“The castle was darkness made solid. No natural light had entered it since the day Prince Shadow, the original lord of darkness, had built it.” page 133

Shadow Magic by Joshua Khan, illustrated by Ben Hibon.
Disney Hyperion, New York, 2016.
MG fantasy, 324 pages.
Lexile: 540L .
AR Level: 4.1 (worth 11.4 points) .
NOTE: First in a trilogy.

Thorn was just trying to find his outlaw father when he got caught by slavers and was sold to executioner Tyburn of House Shadow. Lilith Shadow was never supposed to rule Gehenna, but then her family was killed.

Shadow Magic by Joshua Khan, illustrated by Ben Hibon.

I picked this one up because of this review. Initially this series didn’t strike me as particularly diverse from reading the blurb, but the author’s commentary on the Middle Eastern inspiration as well as an #ownvoice Muslim reviewer’s thoughts quickly confirmed that this was a trilogy I wanted to read.

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Review: You Can Fly

“The sky’s no limit if you’ve flown / on your own power in countless dreams; / […] / not if you’ve gazed at stars / and known God meant for you to soar.” page 1

You Can Fly: The Tuskegee Airmen by Carole Boston Weatherford, illustrated by Jeffery Boston Weatherford.
Atheneum Books for Young Readers Imprint, Simon & Schuster, New York, 2016.
Second person historical novel in verse, 80 pages including timeline and notes.
Lexile:  910L .
AR Level:  6.0 (worth 1.0 points) .
NOTE: I would consider this book for about 4th grade through adult reading.

This story told in the second person vividly delineates the journey of a black airman during WWII through sparse poems and black and white images based on historic photographs.

You Can Fly cover
You Can Fly: The Tuskegee Airmen by Carole Boston Weatherford, illustrated by Jeffrey Boston Weatherford.

I did not expect to like this book.  A novel in verse – already something I feel ambiguous about.  Then you add the fact that this is in second person, which I tend to dislike even when it’s done well.  Finally, I was under the misapprehension that this was a work of non-fiction about the Tuskegee Airmen.

Yet this book which I should have disliked actually captivated me.

First, let’s discuss the illustrations.  There is one illustration on almost every other page.  A few are full page, but most are half or less.  They interact nicely with the text.  Some scratch into the page, and in other cases there’s white text on black background so the words flow into the illustration.  At a casual glance some of the illustrations look like photographs.

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Review: Children of the Longhouse

“Suddenly he heard a sound like pebbles being shaken in a hollow gourd. His heart leaped into his throat as he threw himself to one side to keep from stepping on the huge rattlesnake that was coiled in the middle of the trail.” page 78

Children of the Longhouse by Joseph Bruchac.
Puffin, Penguin Group, New York, 1996.
MG historical fiction, 154 pages.
Lexile:  950L  .
AR Level:  5.5 (worth 5.0 points)  .
NOTE: This is a work of fiction although I’m not reviewing it on Fiction Friday.

Follow twins Ohkwa’ri and his sister Otsi:stia as they navigate peers who are trying to break the peace treaty, coming of age, and a sacred game of lacrosse.

Children of the Longhouse cover resized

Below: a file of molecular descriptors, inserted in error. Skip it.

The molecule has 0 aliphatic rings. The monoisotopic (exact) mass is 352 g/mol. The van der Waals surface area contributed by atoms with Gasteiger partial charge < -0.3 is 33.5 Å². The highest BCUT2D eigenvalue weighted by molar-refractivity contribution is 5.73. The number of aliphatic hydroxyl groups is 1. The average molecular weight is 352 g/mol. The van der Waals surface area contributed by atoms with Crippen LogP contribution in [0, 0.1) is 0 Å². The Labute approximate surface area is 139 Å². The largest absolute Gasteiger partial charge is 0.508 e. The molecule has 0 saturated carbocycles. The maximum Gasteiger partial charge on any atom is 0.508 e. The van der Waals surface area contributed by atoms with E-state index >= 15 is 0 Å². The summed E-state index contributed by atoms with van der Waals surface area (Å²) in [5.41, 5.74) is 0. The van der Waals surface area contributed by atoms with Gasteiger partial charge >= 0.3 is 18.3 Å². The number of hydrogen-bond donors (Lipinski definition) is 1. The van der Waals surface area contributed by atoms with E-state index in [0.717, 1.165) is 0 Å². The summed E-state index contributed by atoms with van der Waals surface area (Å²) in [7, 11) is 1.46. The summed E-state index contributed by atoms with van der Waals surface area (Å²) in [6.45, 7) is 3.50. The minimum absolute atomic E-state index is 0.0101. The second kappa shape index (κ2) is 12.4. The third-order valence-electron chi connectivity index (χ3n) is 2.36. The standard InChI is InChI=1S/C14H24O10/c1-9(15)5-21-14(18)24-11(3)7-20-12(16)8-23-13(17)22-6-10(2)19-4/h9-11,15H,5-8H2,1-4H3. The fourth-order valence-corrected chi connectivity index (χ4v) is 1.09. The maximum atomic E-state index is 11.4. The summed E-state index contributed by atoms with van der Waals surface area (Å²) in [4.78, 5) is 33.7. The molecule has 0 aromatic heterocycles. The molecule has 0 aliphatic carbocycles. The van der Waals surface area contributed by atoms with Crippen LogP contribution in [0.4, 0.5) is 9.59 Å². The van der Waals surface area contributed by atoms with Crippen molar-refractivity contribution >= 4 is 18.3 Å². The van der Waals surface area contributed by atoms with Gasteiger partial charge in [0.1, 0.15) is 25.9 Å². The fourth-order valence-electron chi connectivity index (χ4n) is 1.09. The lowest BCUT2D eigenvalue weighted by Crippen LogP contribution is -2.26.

Children of the Longhouse by Joseph Bruchac.

It’s worth noting that this is NOT an #ownvoices book.  Bruchac is Abenaki, a neighboring group to the twins – but the main characters are all Mohawk, members of the Iroquois League of Peace.  This book was originally included in a 2006 recommendation list on AICL, but I noticed that as of this writing, Bruchac was conspicuously absent from the August 2020 list of historical fiction recommendations on AICL.  This makes sense given that AICL has recently had several neutral or negative reviews of his work, especially when working outside of his own nation.  However, given the glowing reviews some of his books have previously gotten, it’s hard to know if he’s still a generally suggested author or not. Continue reading “Review: Children of the Longhouse”

Review: The Farthest Shore

“I do not like waste and destruction. I do not want an enemy. If I must have an enemy, I do not want to seek him, and find him, and meet him. … If one must hunt, the prize should be a treasure, not a detestable thing.” page 113

The Farthest Shore (Earthsea Cycle #3) by Ursula K. LeGuin.
My edition Aladdin Paperbacks, Simon & Schuster, New York, 2001.
Fantasy, 260 pages.
Lexile: 920L .
AR Level: 6.1 (worth 10.0 points) .
NOTES: Please see review for age appropriateness. See my other posts under the Earthsea tag for more information on this series.

Arren travels with his idol Ged to solve the mystery of why magic is slowly disappearing from the islands of Earthsea.

Ursula K. LeGuin’s The Farthest Shore won the National Book Award for children’s books in 1973 and is still in print today.

The Farthest Shore is not without problems. Female characters continue to be minor or even unnamed. One secondary character suffers from mental illness and I had so many thoughts on that subplot they might not all fit in this post.

Parents and teachers should be aware of several aspects before handing this to a child. First, Arren has a crush on Ged. I read this as the sort of schoolchild hero worship that many children experience during puberty, but other readers have seen an unrequited romantic love. The text supports either interpretation. Ged absolutely does not have romantic or sexual feelings towards Arren, and their slightly forced companionship grows into mutual respect and esteem as events progress.